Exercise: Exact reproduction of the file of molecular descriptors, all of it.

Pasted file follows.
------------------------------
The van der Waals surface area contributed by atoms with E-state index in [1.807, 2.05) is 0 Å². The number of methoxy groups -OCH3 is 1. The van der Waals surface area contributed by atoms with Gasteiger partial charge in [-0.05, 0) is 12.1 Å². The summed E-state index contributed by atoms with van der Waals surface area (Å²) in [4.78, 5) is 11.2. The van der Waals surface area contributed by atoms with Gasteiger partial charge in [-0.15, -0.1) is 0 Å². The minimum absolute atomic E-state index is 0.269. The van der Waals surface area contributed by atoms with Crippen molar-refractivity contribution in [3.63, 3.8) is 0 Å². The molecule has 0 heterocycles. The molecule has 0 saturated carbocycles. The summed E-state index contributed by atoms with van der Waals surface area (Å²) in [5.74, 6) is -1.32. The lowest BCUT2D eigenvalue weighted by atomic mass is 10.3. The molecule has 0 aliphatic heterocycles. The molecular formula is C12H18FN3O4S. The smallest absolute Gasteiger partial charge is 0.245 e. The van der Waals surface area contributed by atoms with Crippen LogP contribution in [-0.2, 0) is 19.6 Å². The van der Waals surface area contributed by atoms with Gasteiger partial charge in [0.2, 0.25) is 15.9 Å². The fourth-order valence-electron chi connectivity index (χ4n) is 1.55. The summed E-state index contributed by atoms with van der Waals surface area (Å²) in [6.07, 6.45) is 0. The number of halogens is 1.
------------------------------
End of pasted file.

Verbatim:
The van der Waals surface area contributed by atoms with E-state index in [1.807, 2.05) is 0 Å². The number of methoxy groups -OCH3 is 1. The van der Waals surface area contributed by atoms with Gasteiger partial charge in [-0.05, 0) is 12.1 Å². The summed E-state index contributed by atoms with van der Waals surface area (Å²) in [4.78, 5) is 11.2. The van der Waals surface area contributed by atoms with Gasteiger partial charge in [-0.15, -0.1) is 0 Å². The minimum absolute atomic E-state index is 0.269. The van der Waals surface area contributed by atoms with Crippen molar-refractivity contribution in [3.63, 3.8) is 0 Å². The molecule has 0 heterocycles. The molecule has 0 saturated carbocycles. The summed E-state index contributed by atoms with van der Waals surface area (Å²) in [5.74, 6) is -1.32. The lowest BCUT2D eigenvalue weighted by atomic mass is 10.3. The molecule has 0 aliphatic heterocycles. The molecular formula is C12H18FN3O4S. The smallest absolute Gasteiger partial charge is 0.245 e. The van der Waals surface area contributed by atoms with Crippen LogP contribution in [-0.2, 0) is 19.6 Å². The van der Waals surface area contributed by atoms with Gasteiger partial charge in [0.2, 0.25) is 15.9 Å². The fourth-order valence-electron chi connectivity index (χ4n) is 1.55. The summed E-state index contributed by atoms with van der Waals surface area (Å²) in [6.07, 6.45) is 0. The number of halogens is 1.